lunch break

I opted for lunch at a rather gaudy mid-town snackette where a friend had recently secured a part-time cooking and waiting job. It seemed a good idea to patronize the place and offer her a bit of moral support. Although it was still fairly empty I took a seat at the bar and studied the rather stark menu which was written on a small slate that hung at a drunken slant on the back wall between a faded picture of a very sober Jesus Christ and a dog-eared poster of a reefer-smoking Bob Marley.
It said:

Roti $8
Fish lunch $15
Fresh Guava juice $4

It was our very first week on the island and my stomach had not yet acclimatized to the food, the emphasis of which, it seemed to me, was on cooking the hell out of absolutely everything and then stacking a plate so high with rice, ground provisions, vegetables, beans, macaroni cheese, fish, pork, chicken or goat to the point where your lunch would be visible from space and you could no longer see the person seated opposite. Indeed, the term ‘lunch’, I had come to realise, was completely interchangeable with the word ‘food’; it was a generic and traditional belly-filler, high in carbohydrates and fairly low in variety. It followed a simple theme; a wedge or dollop of meat of some kind and then a shitload of absolutely everything else. It was bruising on the stomach, a heavyweight slugger of the culinary boxing card, and I was a novice flyweight who usually threw in the towel half-way through the bout.
“Hello Paul”, said Rhonda, wiping her hands on a dishcloth and then flinging it through a hatch into the kitchen. Actually it wasn’t so much into the kitchen, more out to the kitchen. Located in the back yard behind the snackette, it seemed rather wet, grimy and infested with stray dogs and equally stray men. But a kitchen it was, nevertheless.
“Hi Rhonda. How are you doing ?” I replied.
“Not so good oui,” she frowned.
“Oh dear, why’s that ?” I asked.
“My vagina hurting me oui,” she said, looking me directly in the eyes. I held her stare which was unusual for me as a psychometric evaluation paid for by my previous employer had declared me an extreme introvert, and therefore unlikely to be especially competent in the kind of situation that was brewing here. In hindsight I think it probably helped that I was so desperately trying to avoid looking down in the general vicinity of the aforementioned trouble spot that holding her gaze seemed by far the safest course of action.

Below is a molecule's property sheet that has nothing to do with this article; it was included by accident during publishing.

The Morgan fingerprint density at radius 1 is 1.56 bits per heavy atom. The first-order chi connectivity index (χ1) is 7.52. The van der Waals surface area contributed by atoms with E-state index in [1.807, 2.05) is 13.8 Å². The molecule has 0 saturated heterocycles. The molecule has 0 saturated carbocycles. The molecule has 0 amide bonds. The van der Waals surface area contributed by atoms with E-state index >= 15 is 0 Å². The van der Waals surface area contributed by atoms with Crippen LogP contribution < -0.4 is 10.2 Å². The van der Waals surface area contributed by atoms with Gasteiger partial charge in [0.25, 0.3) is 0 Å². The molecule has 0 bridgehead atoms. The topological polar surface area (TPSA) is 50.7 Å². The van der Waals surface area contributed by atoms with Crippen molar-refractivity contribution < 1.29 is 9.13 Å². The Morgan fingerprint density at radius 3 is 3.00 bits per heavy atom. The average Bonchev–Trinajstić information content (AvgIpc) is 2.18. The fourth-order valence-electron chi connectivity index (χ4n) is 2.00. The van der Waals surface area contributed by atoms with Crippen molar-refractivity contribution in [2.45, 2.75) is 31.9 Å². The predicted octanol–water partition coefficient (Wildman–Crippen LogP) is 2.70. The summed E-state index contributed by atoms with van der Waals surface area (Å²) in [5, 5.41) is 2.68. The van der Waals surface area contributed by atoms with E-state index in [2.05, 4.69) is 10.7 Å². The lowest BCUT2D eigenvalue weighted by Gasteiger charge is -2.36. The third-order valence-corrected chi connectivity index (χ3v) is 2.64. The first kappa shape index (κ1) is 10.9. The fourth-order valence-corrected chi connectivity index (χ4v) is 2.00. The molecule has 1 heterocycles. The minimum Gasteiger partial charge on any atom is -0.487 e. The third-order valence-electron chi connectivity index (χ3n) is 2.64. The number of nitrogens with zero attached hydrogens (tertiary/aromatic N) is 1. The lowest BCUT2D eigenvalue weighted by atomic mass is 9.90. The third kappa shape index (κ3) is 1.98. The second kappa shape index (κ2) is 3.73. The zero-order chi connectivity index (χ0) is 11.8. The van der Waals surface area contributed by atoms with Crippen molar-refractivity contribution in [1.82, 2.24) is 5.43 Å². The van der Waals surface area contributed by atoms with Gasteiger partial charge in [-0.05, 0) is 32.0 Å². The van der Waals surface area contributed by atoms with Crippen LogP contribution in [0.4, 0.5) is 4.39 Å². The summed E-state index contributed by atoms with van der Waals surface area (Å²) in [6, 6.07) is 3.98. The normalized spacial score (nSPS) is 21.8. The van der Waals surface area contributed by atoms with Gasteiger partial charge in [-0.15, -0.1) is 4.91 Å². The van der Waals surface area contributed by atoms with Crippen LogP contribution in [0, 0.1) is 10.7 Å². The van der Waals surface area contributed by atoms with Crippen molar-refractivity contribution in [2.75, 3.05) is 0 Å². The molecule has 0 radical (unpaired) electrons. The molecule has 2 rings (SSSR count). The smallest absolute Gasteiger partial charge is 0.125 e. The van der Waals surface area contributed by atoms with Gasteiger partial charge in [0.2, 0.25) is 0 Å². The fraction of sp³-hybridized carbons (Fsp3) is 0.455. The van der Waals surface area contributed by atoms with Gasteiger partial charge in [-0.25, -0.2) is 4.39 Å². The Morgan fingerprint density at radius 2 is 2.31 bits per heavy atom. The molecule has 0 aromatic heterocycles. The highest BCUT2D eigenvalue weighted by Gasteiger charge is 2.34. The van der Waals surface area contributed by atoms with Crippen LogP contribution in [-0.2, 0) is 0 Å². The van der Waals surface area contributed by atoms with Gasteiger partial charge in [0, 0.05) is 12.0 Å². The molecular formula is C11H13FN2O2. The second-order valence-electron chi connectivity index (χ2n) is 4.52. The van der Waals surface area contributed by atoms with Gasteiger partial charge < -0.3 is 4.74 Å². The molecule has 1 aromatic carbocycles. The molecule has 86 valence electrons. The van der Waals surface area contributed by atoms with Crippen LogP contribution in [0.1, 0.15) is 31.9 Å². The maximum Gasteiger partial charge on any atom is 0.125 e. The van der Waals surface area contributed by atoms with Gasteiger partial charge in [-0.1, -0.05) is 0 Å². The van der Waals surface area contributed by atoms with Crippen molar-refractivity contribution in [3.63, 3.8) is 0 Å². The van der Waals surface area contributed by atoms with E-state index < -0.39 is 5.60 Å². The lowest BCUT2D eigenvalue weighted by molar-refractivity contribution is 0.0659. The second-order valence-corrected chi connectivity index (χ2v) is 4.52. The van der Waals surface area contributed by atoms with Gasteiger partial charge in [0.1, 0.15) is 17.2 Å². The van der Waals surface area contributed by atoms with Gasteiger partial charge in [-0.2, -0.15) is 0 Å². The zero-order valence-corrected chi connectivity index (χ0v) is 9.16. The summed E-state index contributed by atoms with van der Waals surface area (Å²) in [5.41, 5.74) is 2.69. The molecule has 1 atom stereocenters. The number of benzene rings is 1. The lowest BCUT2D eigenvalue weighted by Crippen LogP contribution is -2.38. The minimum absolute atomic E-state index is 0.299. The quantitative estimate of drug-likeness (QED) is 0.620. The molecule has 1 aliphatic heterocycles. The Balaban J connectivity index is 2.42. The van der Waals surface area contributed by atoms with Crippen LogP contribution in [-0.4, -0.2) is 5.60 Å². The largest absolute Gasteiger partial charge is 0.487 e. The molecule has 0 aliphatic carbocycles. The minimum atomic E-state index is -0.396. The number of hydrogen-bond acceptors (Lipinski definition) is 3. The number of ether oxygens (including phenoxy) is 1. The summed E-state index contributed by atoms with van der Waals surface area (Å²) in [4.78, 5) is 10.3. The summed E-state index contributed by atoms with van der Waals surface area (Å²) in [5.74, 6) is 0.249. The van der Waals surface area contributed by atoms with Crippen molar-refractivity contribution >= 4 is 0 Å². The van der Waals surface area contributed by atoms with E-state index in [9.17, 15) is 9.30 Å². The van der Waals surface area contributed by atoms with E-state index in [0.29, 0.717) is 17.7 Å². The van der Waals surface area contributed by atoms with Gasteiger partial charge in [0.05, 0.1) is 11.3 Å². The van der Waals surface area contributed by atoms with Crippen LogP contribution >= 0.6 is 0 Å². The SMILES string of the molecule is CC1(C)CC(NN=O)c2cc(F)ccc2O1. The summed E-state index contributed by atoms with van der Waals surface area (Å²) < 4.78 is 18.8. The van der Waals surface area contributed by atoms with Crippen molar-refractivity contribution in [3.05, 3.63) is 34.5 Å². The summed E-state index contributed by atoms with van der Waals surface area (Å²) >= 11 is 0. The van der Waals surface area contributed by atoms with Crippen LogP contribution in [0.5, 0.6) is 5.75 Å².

“Oh. Er,” I offered, helpfully.
“It’s not because of sexual activities, you understand ?” she went on, now looking even more earnest.
“No ? Yes,” I nodded rather too vigorously.
“It’s because of Him,” she glanced over her shoulder.
“Who ? The owner ?” I asked.
“Heavens no,” she said. “The good Lord.”
“Really ?”
“Yes. I having a heavy period right now and it hurting me,” she winced.
“I see. I’m very sorry to hear that,” I winced back.
“Yes, oui. It has been hurting me since early morning and all through the time I preparing the fish lunch. It was so bad, oui, I thought it would spoil.”
“Your vagina ?”
“No, the fish,” she frowned.
“But you made it,” I blushed.
“Yes, oui. Praise be to Jesus. I hanging in there,” she said, making the sign of the cross.
“I’m happy to hear it.”
“Yes, oui. It still hurting, but less than before,” she smiled.
“So you’ll be okay ?” I smiled back, confident the conversation was now drawing to a close.
“Yes, oui. It always happens so. Every month, same thing,” she continued.
“I see,” I said, with what I hoped would be finality.
“So you hungry ?” she asked, now grinning
“Sure. What kind of roti is it ?” I grinned back.
“No roti,” she said, drawing a finger across her throat.
“No ?”
“No. We have fish,” she said, as if announcing something very special and unexpected.
“I’ll have fish then,” I smiled, trying very hard not to think of Rhonda’s vagina.
“Good. I going to come back,” she said and went off through a side door into the kitchen yard.
“Okay then,” I said to no-one.